EU: From Welfare State to Police State

Here is a fascinating insight into the workings and the growth of the Corpus Juris. It appears that the European Parliament is working furiously to justify a decision of the European Court of Justice (ECJ) – which permits the EU to define crimes and set penalties – and to approve the construction of an EU judiciary and police, for enforcing them.

The Parliament rejected a resolution by the (eurosceptic) Independence and Democracy Group opposing the ECJ-decision. The resolution was based upon the statements of the Austrian Prime Minister Wolgang Schüssel who in his first interview as President in Office of the Council of Ministers had called for a review of the status of the ECJ. In the interview Mr Schüssel had said that the unchecked power of the ECJ is problematic.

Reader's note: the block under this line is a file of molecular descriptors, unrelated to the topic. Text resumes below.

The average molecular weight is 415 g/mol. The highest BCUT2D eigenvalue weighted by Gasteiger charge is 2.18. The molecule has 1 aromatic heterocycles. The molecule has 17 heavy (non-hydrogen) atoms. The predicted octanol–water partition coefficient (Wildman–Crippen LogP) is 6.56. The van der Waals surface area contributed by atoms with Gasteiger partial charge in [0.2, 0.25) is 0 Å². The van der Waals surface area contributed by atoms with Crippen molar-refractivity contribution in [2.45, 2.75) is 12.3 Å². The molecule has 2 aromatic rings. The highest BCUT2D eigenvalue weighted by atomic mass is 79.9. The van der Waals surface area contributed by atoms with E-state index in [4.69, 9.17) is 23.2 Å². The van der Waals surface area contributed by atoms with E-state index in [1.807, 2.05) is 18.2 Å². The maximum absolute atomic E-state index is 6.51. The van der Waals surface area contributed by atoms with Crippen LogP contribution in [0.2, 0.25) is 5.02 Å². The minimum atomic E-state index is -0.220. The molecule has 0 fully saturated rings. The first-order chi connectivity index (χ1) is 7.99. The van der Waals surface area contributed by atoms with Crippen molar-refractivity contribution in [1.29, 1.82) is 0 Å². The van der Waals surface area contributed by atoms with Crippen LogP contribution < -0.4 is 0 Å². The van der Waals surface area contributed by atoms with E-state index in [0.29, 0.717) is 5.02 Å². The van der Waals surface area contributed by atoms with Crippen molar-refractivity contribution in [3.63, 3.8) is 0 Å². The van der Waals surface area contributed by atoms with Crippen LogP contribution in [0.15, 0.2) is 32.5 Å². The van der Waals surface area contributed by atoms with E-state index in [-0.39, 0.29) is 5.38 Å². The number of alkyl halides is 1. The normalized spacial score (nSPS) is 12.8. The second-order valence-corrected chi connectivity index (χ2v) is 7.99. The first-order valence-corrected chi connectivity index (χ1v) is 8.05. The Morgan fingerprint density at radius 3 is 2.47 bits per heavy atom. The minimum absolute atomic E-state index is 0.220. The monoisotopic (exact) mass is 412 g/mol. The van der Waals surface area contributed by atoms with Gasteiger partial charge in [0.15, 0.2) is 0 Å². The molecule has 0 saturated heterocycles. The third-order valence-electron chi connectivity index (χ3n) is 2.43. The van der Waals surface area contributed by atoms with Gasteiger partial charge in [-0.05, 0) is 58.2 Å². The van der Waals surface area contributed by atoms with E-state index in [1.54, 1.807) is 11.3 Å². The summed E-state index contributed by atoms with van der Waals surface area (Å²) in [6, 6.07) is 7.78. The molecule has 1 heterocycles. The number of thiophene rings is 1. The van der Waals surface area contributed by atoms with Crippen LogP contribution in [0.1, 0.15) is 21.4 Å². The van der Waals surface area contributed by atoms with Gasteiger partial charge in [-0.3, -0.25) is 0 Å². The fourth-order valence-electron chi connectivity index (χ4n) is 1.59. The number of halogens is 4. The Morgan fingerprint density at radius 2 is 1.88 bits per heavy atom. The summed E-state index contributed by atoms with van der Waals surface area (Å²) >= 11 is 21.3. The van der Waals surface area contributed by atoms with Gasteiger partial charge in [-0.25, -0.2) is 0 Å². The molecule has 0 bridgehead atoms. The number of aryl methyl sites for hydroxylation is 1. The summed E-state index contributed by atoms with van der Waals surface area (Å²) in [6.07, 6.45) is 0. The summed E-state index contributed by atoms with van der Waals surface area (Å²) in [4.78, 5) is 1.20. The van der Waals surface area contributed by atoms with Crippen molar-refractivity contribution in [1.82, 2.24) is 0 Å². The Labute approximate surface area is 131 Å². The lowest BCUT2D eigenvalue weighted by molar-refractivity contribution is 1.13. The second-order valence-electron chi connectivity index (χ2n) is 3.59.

That is not the way the European Parliament sees it. The EP set up an enquiry hailing the ECJ-judgement as a glorious landmark on the road to EU-sovereignty. The French Liberal MEP Jean-Marie Cavada, who is the chairman of the Committee on Civil Liberties, Justice and Internal Affairs, writes in his ‘Opinion:’ “The realisation of the European Project entails the creation of a single, judicial area […] founded […] on the primacy of Community law […] conforming to the jurisprudence of the ECJ […] and suppressing all penal provisions incompatible with it.”

However,” he continues, “even in the absence of unequivocal treaty-provisions for interaction, between the EU’s Judicial Order and the criminal codes of the nation-states […] the ECJ has affirmed that nothing prevents the EU-legislator taking measures relating to the latter.” Cavada goes on to ”re-affirm […] the urgent need to proceed with […] the process of absorbing judicial and police-cooperation into the competence of the EU.”

And then comes the startling news: “The Committee,” he enthuses, “welcomes the initiative, taken by the Appeal Courts of the member-states, to form a network for tackling problems linked to the activities of the EU, notably, the existence [which is coming about] side-by-side, of European, and national, criminal penalties.